Anna Kavan was a British writer who was prominent in the slipstream genre of literature. Dollars to doughnuts that you have never heard of slipstream literature. I never heard of it either. This genre, I suppose we can call it a genre, arose in the US near the end of the eighties. It refers to a kind of science fiction which lay outside the usual tropes of space travel, alien invaders, time travel, and topics like that.
Actually, it was more of a marketing device than genre, as publishers tried to create a niche for works which were neither fish nor fowl nor good red herring — not exactly the sci fi we all know and love, not exactly fantasy, not exactly absurdist lit, not exactly speculative lit, but maybe a smidge of all of that and more. Slipstream is a state of mind or approach that is outside categorization. It is about a reality that doesn’t feel real, a somewhat surreality, but more multidimensional, dreamlike, ok, ok, weird. There. I said it. This stuff is just weird. Examples of works by writers with whom you might be familiar are Philip K. Dick, Haruki Murakami, Jorge Luis Borges, Gabriel Garcia Marquez’s One Hundred Years of Solitude, and William S. Burroughs. Remember the film Being John Malkovich? Yeah, that’s slipstream. Margaret Atwood. China Mielville. It is more prevalent than you might have thought, although most of the more recent offerings are more accessible, plotwise, than the earlier works.
Ice is essentially about encroachment. It features principle characters whose names we never learn, referred to only as the woman, the Warden, and I, since it is told in first person narrative. It opens with the protagonist searching an area where he has been before for a woman whom we understand he has had a relationship with in the past. But the weather is changing, strangely cold for the time of year, we are told. In fact, it is so cold that ice can be seen to be creeping onward, inexorably toward the characters. A new glacial age? We don’t know, but all we know eventually is that disaster has come upon the planet due to the actions of humankind.
Our character does not find the woman at the house where she lives or lived, after traveling through increasingly heavy snowstorms and ice covered roads. But he does find a disgruntled husband about whom he did not know beforehand. He leaves the house and presses on in search of the woman, and in a series of scenes in which the other man appears, now as some kind of island overlord known as the Warden, then in other scenes as a military leader, the woman appears and disappears, but always the ever-present, ever moving ice is closing in on them, even as he travels to more and more tropical regions.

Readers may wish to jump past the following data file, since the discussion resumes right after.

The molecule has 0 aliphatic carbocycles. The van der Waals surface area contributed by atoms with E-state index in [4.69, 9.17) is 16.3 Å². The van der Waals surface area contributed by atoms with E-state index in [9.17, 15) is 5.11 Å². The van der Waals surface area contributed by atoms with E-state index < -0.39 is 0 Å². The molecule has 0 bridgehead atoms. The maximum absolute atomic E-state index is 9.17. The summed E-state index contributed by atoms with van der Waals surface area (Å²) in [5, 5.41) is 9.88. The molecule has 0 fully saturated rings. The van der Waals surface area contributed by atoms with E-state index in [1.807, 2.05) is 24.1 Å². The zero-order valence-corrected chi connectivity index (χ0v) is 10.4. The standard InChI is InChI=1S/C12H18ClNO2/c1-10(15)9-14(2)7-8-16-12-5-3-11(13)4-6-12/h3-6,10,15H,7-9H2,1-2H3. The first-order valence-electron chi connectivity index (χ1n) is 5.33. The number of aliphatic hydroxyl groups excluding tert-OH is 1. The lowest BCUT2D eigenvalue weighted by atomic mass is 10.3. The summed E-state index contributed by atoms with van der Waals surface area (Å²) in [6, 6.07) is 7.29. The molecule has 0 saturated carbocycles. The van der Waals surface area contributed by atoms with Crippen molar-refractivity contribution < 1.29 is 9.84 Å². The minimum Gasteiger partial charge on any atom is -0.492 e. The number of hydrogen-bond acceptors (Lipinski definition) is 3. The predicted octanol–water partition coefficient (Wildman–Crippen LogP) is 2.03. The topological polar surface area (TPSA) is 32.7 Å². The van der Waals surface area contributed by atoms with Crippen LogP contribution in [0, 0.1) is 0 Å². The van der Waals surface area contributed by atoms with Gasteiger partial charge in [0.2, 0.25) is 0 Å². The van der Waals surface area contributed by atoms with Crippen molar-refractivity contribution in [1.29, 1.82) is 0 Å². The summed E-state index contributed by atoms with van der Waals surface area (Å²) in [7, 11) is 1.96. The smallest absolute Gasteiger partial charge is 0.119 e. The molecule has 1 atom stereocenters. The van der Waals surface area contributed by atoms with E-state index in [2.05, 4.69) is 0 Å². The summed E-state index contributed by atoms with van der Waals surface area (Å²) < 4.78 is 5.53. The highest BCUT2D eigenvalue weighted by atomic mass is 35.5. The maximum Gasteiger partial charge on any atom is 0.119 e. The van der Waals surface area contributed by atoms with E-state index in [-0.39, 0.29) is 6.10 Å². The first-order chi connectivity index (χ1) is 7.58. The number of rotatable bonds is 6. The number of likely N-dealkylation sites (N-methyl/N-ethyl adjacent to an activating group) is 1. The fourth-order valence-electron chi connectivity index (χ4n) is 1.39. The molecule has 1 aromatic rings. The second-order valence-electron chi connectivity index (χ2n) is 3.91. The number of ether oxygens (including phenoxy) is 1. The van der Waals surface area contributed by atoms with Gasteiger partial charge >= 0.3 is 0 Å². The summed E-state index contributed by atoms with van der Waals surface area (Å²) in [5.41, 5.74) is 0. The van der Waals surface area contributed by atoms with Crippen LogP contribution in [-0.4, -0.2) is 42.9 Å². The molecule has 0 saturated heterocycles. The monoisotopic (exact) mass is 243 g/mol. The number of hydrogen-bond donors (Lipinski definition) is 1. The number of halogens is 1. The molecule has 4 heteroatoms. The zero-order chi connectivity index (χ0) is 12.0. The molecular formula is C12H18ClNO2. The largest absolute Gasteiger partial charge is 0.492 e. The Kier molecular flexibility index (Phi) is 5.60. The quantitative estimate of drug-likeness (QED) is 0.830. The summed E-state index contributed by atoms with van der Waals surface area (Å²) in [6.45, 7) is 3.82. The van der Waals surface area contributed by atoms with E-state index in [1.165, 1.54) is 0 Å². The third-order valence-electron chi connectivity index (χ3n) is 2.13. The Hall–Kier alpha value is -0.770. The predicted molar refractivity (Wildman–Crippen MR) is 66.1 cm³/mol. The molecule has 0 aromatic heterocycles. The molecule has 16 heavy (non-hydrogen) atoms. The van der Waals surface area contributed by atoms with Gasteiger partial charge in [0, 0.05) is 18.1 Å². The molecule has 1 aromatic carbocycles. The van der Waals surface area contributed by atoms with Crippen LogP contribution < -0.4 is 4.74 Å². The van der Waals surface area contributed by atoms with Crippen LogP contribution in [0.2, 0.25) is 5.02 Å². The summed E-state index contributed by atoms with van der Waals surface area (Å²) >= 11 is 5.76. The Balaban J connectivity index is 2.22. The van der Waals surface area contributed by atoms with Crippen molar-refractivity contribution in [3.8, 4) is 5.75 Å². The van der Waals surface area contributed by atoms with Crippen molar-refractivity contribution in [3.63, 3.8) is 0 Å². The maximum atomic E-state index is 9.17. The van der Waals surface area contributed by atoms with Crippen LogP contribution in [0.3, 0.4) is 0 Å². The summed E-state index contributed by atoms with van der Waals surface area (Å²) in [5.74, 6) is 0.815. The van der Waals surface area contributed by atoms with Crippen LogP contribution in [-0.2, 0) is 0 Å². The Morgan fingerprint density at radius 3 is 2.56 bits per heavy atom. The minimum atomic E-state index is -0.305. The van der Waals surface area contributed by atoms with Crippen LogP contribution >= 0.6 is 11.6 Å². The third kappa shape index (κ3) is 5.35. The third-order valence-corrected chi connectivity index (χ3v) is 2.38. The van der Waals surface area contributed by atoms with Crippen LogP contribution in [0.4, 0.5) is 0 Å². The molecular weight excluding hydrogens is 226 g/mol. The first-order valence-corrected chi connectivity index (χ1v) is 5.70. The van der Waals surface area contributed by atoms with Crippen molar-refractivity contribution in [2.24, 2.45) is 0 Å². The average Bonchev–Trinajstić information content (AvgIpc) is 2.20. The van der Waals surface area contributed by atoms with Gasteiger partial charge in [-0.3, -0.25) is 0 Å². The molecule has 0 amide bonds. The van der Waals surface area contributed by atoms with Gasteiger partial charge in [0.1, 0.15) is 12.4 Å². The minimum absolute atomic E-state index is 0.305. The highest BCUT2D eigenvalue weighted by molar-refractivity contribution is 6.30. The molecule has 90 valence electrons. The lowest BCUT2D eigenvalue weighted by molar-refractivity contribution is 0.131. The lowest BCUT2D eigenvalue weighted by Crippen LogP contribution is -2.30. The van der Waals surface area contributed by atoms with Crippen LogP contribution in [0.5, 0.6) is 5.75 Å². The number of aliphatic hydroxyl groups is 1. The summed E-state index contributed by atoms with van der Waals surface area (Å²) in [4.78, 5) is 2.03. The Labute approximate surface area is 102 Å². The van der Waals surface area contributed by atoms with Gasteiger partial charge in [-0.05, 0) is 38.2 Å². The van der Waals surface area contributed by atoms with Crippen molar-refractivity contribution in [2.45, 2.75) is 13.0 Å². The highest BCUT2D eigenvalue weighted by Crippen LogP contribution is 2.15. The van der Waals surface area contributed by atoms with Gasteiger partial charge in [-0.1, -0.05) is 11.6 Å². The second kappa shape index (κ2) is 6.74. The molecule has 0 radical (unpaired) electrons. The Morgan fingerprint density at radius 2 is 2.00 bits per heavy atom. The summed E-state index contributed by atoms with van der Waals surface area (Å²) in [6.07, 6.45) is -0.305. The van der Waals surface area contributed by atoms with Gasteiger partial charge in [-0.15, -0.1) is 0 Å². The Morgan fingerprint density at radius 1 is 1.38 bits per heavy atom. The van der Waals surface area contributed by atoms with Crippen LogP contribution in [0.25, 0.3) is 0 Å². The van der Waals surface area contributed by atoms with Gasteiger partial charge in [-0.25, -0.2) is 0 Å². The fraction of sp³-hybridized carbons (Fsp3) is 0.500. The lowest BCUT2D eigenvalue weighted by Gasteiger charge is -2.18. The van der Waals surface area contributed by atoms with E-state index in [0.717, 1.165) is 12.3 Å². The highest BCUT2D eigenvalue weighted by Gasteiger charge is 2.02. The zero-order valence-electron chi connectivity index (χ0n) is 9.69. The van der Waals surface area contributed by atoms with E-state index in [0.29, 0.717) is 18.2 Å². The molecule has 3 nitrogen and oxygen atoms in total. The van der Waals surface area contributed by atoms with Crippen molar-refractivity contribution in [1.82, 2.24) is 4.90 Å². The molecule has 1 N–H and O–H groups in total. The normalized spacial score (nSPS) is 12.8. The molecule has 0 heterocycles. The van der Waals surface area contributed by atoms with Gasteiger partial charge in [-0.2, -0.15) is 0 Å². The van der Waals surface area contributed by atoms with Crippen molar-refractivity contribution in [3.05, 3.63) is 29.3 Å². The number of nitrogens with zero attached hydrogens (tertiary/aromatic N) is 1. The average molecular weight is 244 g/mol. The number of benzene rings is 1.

There is not so much a plot as a series of vignettes offered as explanations …. not even explanation, …. illustrations – yeah, illustrations, of the condition of the world and it’s opposing forces, always at war, at useless war where it doesn’t really matter who wins because the ice will overtake all and be the only final winner.
Some of the scenes morph into dreamlike instances, some change into what would seem to be another dimension, some seem to be hallucinations, but all we readers are sure of is that perhaps nothing is as it seems, except the ice.
Weird freaking book. Probably better for a book club than to just read on your own, because of the style, symbolism, and all that. I tend to read to find out what happens next. And in this, nothing happens next, exactly, except the ice, and we know that from the first few pages. All the rest is to tell us that our senses are not reliable, nor are our memories, and that dreams may just be as real as our waking existence.
Weird freaking book.